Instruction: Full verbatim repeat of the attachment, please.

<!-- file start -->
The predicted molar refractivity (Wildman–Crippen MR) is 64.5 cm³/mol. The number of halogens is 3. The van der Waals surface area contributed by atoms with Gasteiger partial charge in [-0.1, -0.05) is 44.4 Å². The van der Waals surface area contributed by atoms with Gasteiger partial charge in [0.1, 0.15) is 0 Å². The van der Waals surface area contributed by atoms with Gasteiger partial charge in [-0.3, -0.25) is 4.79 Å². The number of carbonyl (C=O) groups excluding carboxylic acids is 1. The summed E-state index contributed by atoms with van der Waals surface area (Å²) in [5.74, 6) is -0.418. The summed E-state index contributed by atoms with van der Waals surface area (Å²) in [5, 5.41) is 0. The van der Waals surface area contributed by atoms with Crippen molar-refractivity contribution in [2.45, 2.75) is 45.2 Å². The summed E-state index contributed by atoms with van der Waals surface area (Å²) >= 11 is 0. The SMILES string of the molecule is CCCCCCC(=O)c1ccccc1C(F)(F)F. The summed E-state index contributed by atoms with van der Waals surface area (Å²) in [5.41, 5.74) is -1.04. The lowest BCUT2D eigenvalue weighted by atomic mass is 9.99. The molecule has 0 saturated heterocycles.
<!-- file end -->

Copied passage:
The predicted molar refractivity (Wildman–Crippen MR) is 64.5 cm³/mol. The number of halogens is 3. The van der Waals surface area contributed by atoms with Gasteiger partial charge in [-0.1, -0.05) is 44.4 Å². The van der Waals surface area contributed by atoms with Gasteiger partial charge in [0.1, 0.15) is 0 Å². The van der Waals surface area contributed by atoms with Gasteiger partial charge in [-0.3, -0.25) is 4.79 Å². The number of carbonyl (C=O) groups excluding carboxylic acids is 1. The summed E-state index contributed by atoms with van der Waals surface area (Å²) in [5.74, 6) is -0.418. The summed E-state index contributed by atoms with van der Waals surface area (Å²) in [5, 5.41) is 0. The van der Waals surface area contributed by atoms with Crippen molar-refractivity contribution in [2.45, 2.75) is 45.2 Å². The summed E-state index contributed by atoms with van der Waals surface area (Å²) >= 11 is 0. The SMILES string of the molecule is CCCCCCC(=O)c1ccccc1C(F)(F)F. The summed E-state index contributed by atoms with van der Waals surface area (Å²) in [5.41, 5.74) is -1.04. The lowest BCUT2D eigenvalue weighted by atomic mass is 9.99. The molecule has 0 saturated heterocycles.